Durham County's District Court Judges (2011)
(Left to Right: Judge James T. Hill, Judge Nancy Gordon,
Judge Williuam A. Marsh, III, Judge Doretta Walker,
Chief Judge Marcia Morey, Judge Pat Evans, Judge Brian Wilks)
The State of North Carolina has two trial court divisions: Superior and District Courts. The District Court is divided into 39 district court districts. These Trial Courts, or District Courts, can be divided into different categories: civil, criminal, family, juvenile, magistrate and specialty courts.
The criminal jurisdiction of the District Court Division includes preliminary "probable cause" hearings in felony cases, and virtually all misdemeanor and infraction cases. The District Court also has jurisdiction to accept guilty pleas in certain felony cases. Trials in criminal and infraction cases are by District Court Judges only; no trial by jury is available for such cases. Appeals are to the Superior Court for trial de novo before a jury.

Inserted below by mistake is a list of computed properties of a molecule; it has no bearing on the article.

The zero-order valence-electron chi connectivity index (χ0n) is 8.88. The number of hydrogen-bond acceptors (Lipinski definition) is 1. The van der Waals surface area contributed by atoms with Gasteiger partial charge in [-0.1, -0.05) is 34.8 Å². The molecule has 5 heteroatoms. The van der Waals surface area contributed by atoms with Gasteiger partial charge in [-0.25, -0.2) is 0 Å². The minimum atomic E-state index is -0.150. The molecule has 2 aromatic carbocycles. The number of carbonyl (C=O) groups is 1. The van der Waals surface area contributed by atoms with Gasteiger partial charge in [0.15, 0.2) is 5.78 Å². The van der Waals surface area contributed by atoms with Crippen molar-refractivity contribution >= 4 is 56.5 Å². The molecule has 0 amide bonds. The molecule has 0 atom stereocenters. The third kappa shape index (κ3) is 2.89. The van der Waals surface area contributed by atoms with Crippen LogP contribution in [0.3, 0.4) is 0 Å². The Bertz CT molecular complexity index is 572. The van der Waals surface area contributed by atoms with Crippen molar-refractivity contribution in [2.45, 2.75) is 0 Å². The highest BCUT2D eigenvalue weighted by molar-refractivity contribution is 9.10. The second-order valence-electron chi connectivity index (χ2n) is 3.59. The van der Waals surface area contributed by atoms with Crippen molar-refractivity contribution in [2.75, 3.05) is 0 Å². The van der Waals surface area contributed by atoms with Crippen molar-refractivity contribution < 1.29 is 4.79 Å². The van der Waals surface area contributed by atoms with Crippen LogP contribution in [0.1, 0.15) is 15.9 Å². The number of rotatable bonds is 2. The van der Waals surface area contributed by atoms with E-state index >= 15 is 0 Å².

In addition, the District Courts share concurrent jurisdiction with the Superior Courts in general civil cases. However, the District Court is the "proper" division for general civil cases where the amount in controversy is $15,000 or less. Civil cases in District Court may be tried before a jury; appeals are to the Court of Appeals
All civil cases involving claims for money damages of $5,000 or less are subject to court-ordered, non-binding “court annexed” arbitration. Certain property disputes, family law matters, estates, special proceedings, and class actions are excluded from court-ordered arbitration. If a case is not resolved at arbitration, it may be appealed and heard before a judge or jury.
Any issue relating to a family is assigned to Family Court in the eight judicial districts that have these special courts. This includes all juvenile delinquency charges; neglect and abuse charges; termination of parental rights and adoptions; child custody and visitation rights; divorce and related financial issues like child support, alimony, or equitable distribution of property.